Tuesday, January 3, 2012
The Center of the Cosmos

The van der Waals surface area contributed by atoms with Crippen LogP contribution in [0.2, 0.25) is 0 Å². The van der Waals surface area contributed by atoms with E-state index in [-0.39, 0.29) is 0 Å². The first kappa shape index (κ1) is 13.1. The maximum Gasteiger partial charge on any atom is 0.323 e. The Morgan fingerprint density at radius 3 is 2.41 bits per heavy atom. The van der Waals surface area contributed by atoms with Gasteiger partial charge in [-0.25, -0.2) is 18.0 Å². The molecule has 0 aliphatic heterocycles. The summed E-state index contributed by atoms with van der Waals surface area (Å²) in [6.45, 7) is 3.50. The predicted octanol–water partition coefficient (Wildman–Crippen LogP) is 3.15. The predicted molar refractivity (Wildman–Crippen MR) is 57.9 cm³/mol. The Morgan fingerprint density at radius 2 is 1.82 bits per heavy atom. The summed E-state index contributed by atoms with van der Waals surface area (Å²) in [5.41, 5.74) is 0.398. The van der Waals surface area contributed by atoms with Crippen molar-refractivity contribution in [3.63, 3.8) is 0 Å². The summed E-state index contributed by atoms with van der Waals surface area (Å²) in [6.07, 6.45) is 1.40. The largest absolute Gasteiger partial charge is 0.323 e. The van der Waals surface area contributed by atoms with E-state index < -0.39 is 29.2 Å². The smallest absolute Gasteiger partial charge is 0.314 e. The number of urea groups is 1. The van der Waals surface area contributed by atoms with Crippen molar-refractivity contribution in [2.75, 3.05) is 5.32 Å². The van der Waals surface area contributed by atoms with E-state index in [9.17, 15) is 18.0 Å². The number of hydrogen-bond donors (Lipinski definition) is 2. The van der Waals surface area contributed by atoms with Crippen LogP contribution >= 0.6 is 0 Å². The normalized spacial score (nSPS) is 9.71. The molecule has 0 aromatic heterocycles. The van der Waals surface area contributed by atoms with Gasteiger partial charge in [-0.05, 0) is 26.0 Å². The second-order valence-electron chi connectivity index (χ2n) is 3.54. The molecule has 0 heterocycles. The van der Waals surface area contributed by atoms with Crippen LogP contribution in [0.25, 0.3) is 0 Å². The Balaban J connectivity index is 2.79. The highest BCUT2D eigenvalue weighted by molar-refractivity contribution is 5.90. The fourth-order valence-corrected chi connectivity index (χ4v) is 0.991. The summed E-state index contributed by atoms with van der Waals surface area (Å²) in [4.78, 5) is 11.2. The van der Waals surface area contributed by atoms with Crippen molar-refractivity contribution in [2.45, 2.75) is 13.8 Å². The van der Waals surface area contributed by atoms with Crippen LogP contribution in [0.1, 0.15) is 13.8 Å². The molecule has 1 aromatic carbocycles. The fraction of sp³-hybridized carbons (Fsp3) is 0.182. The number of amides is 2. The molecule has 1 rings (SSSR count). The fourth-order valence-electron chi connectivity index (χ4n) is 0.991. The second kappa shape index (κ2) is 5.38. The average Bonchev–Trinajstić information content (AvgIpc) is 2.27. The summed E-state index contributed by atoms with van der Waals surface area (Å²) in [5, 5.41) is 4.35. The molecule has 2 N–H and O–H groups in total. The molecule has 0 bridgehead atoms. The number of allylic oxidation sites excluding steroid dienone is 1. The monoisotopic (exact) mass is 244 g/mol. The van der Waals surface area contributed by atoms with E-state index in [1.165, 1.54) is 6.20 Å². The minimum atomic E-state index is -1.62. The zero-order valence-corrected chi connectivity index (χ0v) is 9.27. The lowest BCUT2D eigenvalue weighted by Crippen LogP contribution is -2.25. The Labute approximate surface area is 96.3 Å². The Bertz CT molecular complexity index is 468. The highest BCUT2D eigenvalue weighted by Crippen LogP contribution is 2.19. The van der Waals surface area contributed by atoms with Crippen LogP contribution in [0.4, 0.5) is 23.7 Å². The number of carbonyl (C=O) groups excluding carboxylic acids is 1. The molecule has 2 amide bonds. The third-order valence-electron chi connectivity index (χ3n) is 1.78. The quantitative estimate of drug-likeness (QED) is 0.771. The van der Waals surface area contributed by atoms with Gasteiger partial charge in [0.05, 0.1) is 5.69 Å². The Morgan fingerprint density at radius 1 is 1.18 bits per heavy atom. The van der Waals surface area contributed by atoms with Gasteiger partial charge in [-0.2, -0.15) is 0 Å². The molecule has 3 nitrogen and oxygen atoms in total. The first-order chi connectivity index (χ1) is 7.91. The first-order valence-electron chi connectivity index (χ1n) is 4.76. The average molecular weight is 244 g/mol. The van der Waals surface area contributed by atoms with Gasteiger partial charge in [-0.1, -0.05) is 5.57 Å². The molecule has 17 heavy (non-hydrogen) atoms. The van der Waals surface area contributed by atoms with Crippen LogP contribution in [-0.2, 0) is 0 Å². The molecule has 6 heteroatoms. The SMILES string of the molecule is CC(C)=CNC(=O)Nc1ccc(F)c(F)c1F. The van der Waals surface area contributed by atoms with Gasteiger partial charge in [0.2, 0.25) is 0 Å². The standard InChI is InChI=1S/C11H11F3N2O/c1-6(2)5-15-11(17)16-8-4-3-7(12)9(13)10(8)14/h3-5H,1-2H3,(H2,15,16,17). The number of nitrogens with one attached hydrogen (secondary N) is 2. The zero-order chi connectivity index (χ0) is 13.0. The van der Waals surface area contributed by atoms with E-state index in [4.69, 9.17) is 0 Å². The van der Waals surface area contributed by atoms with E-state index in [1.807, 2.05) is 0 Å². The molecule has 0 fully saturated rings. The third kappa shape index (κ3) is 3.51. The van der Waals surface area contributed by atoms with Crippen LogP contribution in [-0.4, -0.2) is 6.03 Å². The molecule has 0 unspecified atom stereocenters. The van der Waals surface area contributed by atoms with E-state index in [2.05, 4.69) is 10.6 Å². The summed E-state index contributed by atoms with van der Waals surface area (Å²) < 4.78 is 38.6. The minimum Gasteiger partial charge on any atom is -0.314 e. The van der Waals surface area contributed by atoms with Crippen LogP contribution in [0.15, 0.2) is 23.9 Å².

Just down the street from the monument to Gandhi is the elaborate Cosmos Club, probably the most historic and exclusive social club in DC. Presidents are members, as are Nobel Laureates. Established in the 1870s, the Cosmos Club has been a meeting place for Washington (and international) elite for nearly a century and a half. There's a lot of mythology surrounding the club, as there often is anywhere where there's an air of exclusion. It's hard, especially in today's environment, not to look at such institutions derisively, wondering how unattached the members must be from the average American's reality. But if we, god forbid, where to set aside cynicism for a moment, it's just as difficult to resist romanticizing the era that gave birth to such architecture, that gave birth to the Cosmos. Sure, we could look at it as an urbanized country club, designed to keep out riffraff like the working class, racial minorities, or those pesky suffragettes--women weren't allowed membership until 1988. On the other hand, we could see it as one of those Gilded Age London Clubs where Ernest Worthing would retreat to dine and smoke cigarettes with Algernon Moncrieff. The truth probably lies somewhere between the two extremes, but the truth itself is enough to whip up the imagination. Even if you don't entirely buy the club's official idealizations that sweep unpleasant realities under the rug, this is still the place, according the club's website, where scientists met in secret to discuss the Manhattan Project, and it's where Rudyard Kipling sat in awe as Teddy Roosevelt held a crowded room's attention. And it may very well be a place where, even today, scientists and poets debate philosophy and politics. I like to imagine that such a place really exists.